An innovative underwater robot known as Mesobot is providing researchers with deeper insight into the vast mid-ocean region known as the “twilight zone.” Capable of tracking and recording high-resolution images of slow-moving and fragile zooplankton, gelatinous animals, and particles, Mesobot greatly expands scientists’ ability to observe creatures in their mesopelagic habitat with minimal disturbance. This advance in engineering will enable a greater understanding of the role these creatures play in transporting carbon dioxide from the atmosphere to the deep sea, as well as how commercial exploitation of twilight zone fisheries might affect the marine ecosystem.
In a paper published June 16 in Science Robotics, Woods Hole Oceanographic Institution (WHOI) senior scientist Dana Yoerger presents Mesobot as a versatile vehicle for achieving a number of science objectives in the twilight zone. She said:
“Mesobot was conceived to complement and fill important gaps not served by existing technologies and platforms. We expect that Mesobot will emerge as a vital tool for observing midwater organisms for extended periods, as well as rapidly identifying species observed from vessel biosonar. Because Mesobot can survey, track, and record compelling imagery, we hope to reveal previously unknown behaviours, species interactions, morphological structures, and the use of bioluminescence.”
Co-authored by research scientists and engineers from WHOI, MBARI (Monterey Bay Aquarium Research Institute), and Stanford University, the paper outlines the robot’s success in autonomously tracking two gelatinous marine creatures during a 2019 research cruise in Monterey Bay. High-definition video revealed a “dinner plate” jellyfish “ramming” a siphonophore, which narrowly escaped the jelly’s venomous tentacles. Mesobot also recorded a 30-minute video of a giant larvacean, which appears to be nearly motionless but is actually riding internal waves that rise and fall 6 meters (20 feet).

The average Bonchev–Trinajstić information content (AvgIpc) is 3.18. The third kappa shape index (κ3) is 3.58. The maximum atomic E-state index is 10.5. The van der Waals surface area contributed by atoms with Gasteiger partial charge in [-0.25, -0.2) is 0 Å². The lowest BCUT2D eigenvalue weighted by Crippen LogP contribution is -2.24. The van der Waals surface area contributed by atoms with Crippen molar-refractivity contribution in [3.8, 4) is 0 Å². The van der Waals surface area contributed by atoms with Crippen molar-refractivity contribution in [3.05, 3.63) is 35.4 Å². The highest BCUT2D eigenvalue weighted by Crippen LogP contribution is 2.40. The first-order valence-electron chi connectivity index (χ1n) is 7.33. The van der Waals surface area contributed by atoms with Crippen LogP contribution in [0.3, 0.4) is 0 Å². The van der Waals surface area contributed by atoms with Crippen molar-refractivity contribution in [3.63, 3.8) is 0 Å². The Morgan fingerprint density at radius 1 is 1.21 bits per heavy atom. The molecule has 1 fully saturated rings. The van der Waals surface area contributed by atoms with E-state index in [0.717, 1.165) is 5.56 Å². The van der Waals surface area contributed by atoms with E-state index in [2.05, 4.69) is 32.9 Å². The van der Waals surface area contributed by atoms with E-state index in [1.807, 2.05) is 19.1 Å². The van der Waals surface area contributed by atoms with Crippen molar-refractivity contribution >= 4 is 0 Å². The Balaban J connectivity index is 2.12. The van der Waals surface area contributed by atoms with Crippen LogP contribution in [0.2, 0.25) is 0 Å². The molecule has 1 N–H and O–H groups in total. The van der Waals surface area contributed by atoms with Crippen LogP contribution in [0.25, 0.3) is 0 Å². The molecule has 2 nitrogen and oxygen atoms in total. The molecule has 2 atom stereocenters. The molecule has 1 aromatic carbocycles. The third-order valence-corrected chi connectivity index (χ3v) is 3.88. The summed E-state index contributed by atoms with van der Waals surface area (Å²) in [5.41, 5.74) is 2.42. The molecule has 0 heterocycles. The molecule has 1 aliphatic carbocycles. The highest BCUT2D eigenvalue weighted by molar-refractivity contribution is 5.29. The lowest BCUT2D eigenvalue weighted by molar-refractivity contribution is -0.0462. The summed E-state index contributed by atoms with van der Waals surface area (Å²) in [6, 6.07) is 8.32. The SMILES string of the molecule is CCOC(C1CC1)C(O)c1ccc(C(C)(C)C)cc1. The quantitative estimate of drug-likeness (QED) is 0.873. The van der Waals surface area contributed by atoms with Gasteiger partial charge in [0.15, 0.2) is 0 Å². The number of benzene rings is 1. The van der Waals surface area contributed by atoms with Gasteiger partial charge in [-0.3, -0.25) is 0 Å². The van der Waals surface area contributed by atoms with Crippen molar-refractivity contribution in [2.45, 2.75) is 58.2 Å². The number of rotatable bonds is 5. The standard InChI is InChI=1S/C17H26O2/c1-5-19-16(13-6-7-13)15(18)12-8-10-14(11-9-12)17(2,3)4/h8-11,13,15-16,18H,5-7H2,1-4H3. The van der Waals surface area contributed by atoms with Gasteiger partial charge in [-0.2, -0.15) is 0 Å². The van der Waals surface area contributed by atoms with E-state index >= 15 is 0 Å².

These observations represent the first time that a self-guided robot has tracked these small, clear creatures as they move through the water column like a “parcel of water,” said Yoerger. Kakani Katija, a MBARI principal engineer, also commented:
“Mesobot has the potential to change how we observe animals moving through space and time in a way that we’ve never been able to do before. As we continue to develop and improve on the vehicle, we hope to observe many other mysterious and captivating animals in the midwaters of the ocean, including the construction and disposal of carbon-rich giant larvacean ‘snot palaces.'”
Packaged in a hydrodynamically efficient yellow case, the hybrid robot is outfitted with a suite of oceanographic and acoustic survey sensors. It may be piloted remotely through a fibre optic cable attached to a ship or released from its tether to follow pre-programmed missions or autonomously track a target at depths up to 1,000 meters (3,300 feet).
This autonomous capability will one day enable Mesobot to follow a target animal for over 24 hours without human intervention, which is enough time to observe its migration from the midwater twilight zone to the surface and back. Future studies with Mesobot could provide researchers with valuable insight into animal behaviour during diel vertical migration, known as “the greatest migration on Earth ” because of the vast number and diversity of creatures that undertake it each night.